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Bài báo - Tạp chí
(2019) 9:14227 (2019) Trang: 2-11
Tạp chí: Scientific Reports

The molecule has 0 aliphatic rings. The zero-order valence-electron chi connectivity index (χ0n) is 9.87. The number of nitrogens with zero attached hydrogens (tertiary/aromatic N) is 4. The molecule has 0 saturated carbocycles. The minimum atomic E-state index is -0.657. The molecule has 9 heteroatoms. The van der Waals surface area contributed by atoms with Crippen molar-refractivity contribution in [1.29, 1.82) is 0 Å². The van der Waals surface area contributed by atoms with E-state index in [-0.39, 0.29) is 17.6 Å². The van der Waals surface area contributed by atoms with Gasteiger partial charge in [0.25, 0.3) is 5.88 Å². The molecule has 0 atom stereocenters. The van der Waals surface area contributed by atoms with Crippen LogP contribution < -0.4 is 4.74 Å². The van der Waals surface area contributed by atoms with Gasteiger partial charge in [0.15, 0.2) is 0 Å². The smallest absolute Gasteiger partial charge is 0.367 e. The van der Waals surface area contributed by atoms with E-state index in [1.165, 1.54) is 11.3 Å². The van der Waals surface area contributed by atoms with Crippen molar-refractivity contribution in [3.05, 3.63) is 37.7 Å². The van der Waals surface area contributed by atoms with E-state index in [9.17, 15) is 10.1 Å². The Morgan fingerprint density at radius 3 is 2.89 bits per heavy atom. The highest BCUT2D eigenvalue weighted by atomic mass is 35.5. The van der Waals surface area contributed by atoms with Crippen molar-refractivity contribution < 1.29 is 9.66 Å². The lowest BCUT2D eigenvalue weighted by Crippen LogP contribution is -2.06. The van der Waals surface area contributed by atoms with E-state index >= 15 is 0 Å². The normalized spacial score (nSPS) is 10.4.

Emergence of vertebrates from water to land, which is thought to have occurred in the mid to late Devonian Period (approximately 390 to 360 million years ago), represents one of the most pivotal events in the history of life on Earth1. Discoveries of new fossils of transitional animals, e.g. elpistostegalian fishes (the fishes most closely related to tetrapods) and early tetrapods, during the last few decades have refined our knowledge on the process considerably, especially on how body structure changed accompanying the habitat transition2–5. These palaeontological studies have also given important clues to unveiling the environmental settings and ecosystem structures of the sites where the transition might have occurred6. The idea that vertebrates abandoned drying-up freshwater bodies in drought to seek larger remaining ponds7 had been widely accepted in the 20th century, but has become questioned by more recent researchers8, particularly after the finding of trace fossils, which dated older than the first known body fossils of vertebrates, and was initially thought to indicate coastal transition to land9. In addition, the new analysis of stable isotopes of the bones of early tetrapods has lent support for the euryhalinity of these animals, which supposedly helped rapid global distribution and colonisation of different land masses10. Even though these palaeontological studies provide the most direct evidence for the process of land invasion by early vertebrates, the fossil records are inherently fragmentary, and some aspects of their ecology remain difficult to reconstitute from these materials. Some of these knowledge gaps may therefore be complemented by studying extant animals that are showing such a transition today.


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